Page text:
When families fleeing war in Syria arrived in Kansas City, Missouri, in 2016, Dr. Sofia Khan saw a need. Her goal? Educate community members about the refugee process and help Kansas Citians welcome their new neighbors.
So she founded KC for Refugees.
At first, Khan said, most of the emails she received were from people concerned about how thoroughly refugees had been vetted and whether they would be taking jobs from U.S. citizens. Now, if she receives 250 emails, Khan said, 249 of them will be from people asking how they can help.
“It’s beautiful,” Khan said. “I think the groundwork we did over the past six years has made Kansas City one of the most welcoming cities in the whole country. I truly believe that.”
Refugee resettlement in Kansas City dropped sharply under former President Donald Trump.
But President Joe Biden pledged this week to admit 125,000 refugees to the U.S. over the next fiscal year, which starts Oct. 1. That does not include thousands more Afghan citizens who have fled the country and are in the U.S. under a separate humanitarian program.
For years, Kansas City has been a destination for refugees and new immigrants, largely because of the work of three resettlement agencies: Jewish Vocational Service, Della Lamb Community Services and Catholic Charities of Northeast Kansas.
As the region prepares to receive significant numbers of refugees after several years of restricted admissions, Khan’s group and the other agencies are sharing ways for people to get involved.
Help with refugee housing, food and furniture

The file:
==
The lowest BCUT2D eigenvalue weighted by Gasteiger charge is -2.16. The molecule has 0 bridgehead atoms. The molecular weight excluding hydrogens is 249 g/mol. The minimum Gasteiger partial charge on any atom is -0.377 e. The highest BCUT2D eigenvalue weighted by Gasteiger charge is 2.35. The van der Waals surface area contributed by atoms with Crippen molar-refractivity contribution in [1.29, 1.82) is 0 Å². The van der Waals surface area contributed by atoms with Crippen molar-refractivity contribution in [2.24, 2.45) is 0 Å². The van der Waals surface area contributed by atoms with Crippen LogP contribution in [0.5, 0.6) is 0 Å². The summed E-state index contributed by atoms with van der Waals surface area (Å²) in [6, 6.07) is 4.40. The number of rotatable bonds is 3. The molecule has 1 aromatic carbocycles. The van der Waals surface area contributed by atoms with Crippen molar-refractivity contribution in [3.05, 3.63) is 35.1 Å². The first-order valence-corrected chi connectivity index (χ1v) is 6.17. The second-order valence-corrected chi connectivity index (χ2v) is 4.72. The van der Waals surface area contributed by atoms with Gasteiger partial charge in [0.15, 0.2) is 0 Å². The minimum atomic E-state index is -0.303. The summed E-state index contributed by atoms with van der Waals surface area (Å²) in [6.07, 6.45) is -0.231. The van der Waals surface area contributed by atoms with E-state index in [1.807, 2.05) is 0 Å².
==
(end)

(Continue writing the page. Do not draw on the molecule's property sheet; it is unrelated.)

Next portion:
The most urgent need for incoming refugees is housing. Families need their own space for the sake of their dignity and personal boundaries, said Danilo Aguilar, director of refugee services at Della Lamb.
As rental prices continue to increase in Kansas City and fewer affordable houses and apartments become available, resettlement agencies are asking for help. Anyone who has property available for rent should contact Jewish Vocational Service, Della Lamb or Catholic Charities.
Once resettlement agencies have secured a place for an incoming refugee family to live, the next step is to furnish the apartment. Most refugees arrive with very few belongings. Agencies must provide furniture — including beds, dressers, tables and chairs — as well as clothing, toiletries, cleaning supplies, small appliances, school supplies and, of course, food.
There are three main ways that community members can help with this process.
- A cash donation to any of the three resettlement agencies or KC for Refugees will be used to purchase the most urgently needed items, as well as to pay rent and bills for refugee families.
- Agencies accept donations of gently used furniture and clothing and, in some cases, food. Khan encourages people to check the lists of suggested donations — available on agencies’ websites and at the bottom of this story — before they give. Some items, such as ping-pong tables or bean bag chairs, are not particularly useful and likely cannot fit in a family’s apartment, she said.
- Teams of volunteers can help resettlement agencies set up an apartment for the incoming family. They often need volunteers with pickup trucks to move furniture or an extra set of hands to carry things in.
Helping refugees with long-term needs
According to Aguilar, the recent decline in incoming refugees enabled agencies to expand the ways that they help refugee families long-term, without the added urgency of many new arrivals. Now that refugee intake is increasing again, Aguilar hopes the agencies can continue helping these families years after they arrive.
Long-term needs include tutoring for children, helping adults learn English and assisting with the process of becoming U.S. citizens.